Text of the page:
At this point I should probably mention that when it is 7:00pm in New York City (when the entertainment begins at the Bitter End), it is a very reasonable 10:30am the following morning in Adelaide! And since I am a 68-year-old retiree, and don’t have to be at work, or indeed anywhere at 10:30 in the morning, I have plenty of time—and bandwidth—to devote to watching great live music from the Big Apple. As the song says, Some days are diamonds.
For example, when I sent a message to the group Wig Party just after they left the stage around 3:00am one recent morning, I wrote (in part):
Really enjoyed your great set all the way 'down under' here in Adelaide, Australia, where I have been watching the The Bitter End's live internet stream… I especially enjoyed the playing of your amazing guitarist, Vincent Ventriglia. That man really knows how to play. Dom Palombi [the drummer] is no slouch either.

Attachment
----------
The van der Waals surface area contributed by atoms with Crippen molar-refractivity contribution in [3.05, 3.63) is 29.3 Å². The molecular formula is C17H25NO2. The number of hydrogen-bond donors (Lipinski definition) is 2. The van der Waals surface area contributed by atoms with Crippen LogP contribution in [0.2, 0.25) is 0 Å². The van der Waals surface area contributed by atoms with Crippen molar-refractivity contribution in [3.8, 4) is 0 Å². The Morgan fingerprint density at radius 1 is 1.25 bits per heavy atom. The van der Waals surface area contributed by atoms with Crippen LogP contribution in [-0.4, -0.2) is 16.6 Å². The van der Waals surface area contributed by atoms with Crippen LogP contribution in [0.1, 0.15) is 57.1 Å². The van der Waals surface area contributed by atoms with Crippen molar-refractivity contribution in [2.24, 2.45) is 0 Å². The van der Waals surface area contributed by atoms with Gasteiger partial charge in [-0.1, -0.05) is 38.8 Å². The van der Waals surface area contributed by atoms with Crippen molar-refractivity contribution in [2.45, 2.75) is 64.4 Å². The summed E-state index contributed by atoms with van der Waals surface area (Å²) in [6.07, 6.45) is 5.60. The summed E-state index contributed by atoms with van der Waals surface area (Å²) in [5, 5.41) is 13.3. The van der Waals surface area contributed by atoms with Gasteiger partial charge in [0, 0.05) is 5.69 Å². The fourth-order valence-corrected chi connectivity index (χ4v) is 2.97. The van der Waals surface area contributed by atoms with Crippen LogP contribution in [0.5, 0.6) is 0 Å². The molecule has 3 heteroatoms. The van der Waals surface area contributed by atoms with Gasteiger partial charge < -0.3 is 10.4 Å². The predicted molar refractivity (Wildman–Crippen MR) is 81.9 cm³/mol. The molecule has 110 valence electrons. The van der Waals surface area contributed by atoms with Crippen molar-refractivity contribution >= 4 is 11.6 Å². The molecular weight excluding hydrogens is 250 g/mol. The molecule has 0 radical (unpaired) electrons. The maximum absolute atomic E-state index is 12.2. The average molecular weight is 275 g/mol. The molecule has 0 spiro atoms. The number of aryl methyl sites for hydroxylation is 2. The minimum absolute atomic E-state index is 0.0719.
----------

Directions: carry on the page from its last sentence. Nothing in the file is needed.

Jim thank you so much!! Didn't even know there was a stream. It's kinda crazy when you think about it, someone on the other side of the world was listening and watch the show.
Crazy, all right. And a real treat. For the record Wig Party are guitarist and vocalist, Vincent Ventriglia, John Cisco (Bass/Vocals); Dom Palombi (Drums), and Hank Rosenthal (Keyboards and Vocals).
Another group that tore down the house recently was the four piece ensemble, LEVEL 5. The quartet are an “…instrumental fusion band led by drummer, Mark Feldman.” On Facebook, the promo material notes that the group performs compositions by the guitarist, Oz Noy, although it’s not clear if the tunes they play are all exclusively composed by Oz Noy. As it happens, the Oz Noy Trio also have a residency at the Bitter End, and precede Richie Cannata’s Monday Night Jam every week.